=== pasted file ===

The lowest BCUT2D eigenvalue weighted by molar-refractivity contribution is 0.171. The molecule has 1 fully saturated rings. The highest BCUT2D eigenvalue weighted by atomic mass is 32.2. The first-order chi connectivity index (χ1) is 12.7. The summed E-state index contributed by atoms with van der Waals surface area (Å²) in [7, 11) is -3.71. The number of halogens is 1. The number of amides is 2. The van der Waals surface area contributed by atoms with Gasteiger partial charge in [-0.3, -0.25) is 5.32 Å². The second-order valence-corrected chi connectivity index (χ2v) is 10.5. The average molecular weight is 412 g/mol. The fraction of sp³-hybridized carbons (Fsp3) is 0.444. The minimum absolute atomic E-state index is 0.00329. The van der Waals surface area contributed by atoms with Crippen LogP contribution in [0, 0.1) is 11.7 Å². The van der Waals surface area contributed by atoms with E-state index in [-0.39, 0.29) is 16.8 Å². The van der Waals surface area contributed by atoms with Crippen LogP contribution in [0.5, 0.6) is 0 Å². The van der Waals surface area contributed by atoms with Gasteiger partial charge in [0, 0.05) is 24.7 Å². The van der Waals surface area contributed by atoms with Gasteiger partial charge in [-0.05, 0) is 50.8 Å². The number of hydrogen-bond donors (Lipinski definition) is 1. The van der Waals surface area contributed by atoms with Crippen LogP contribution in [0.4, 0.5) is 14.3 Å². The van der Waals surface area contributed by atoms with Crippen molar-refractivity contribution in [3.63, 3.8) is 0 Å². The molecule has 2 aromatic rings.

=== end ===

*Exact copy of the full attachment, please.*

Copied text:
The lowest BCUT2D eigenvalue weighted by molar-refractivity contribution is 0.171. The molecule has 1 fully saturated rings. The highest BCUT2D eigenvalue weighted by atomic mass is 32.2. The first-order chi connectivity index (χ1) is 12.7. The summed E-state index contributed by atoms with van der Waals surface area (Å²) in [7, 11) is -3.71. The number of halogens is 1. The number of amides is 2. The van der Waals surface area contributed by atoms with Gasteiger partial charge in [-0.3, -0.25) is 5.32 Å². The second-order valence-corrected chi connectivity index (χ2v) is 10.5. The average molecular weight is 412 g/mol. The fraction of sp³-hybridized carbons (Fsp3) is 0.444. The minimum absolute atomic E-state index is 0.00329. The van der Waals surface area contributed by atoms with Crippen LogP contribution in [0, 0.1) is 11.7 Å². The van der Waals surface area contributed by atoms with E-state index in [-0.39, 0.29) is 16.8 Å². The van der Waals surface area contributed by atoms with Crippen LogP contribution in [0.5, 0.6) is 0 Å². The van der Waals surface area contributed by atoms with Gasteiger partial charge in [0, 0.05) is 24.7 Å². The van der Waals surface area contributed by atoms with Gasteiger partial charge in [-0.05, 0) is 50.8 Å². The number of hydrogen-bond donors (Lipinski definition) is 1. The van der Waals surface area contributed by atoms with Crippen LogP contribution in [0.4, 0.5) is 14.3 Å². The van der Waals surface area contributed by atoms with Crippen molar-refractivity contribution in [3.63, 3.8) is 0 Å². The molecule has 2 aromatic rings.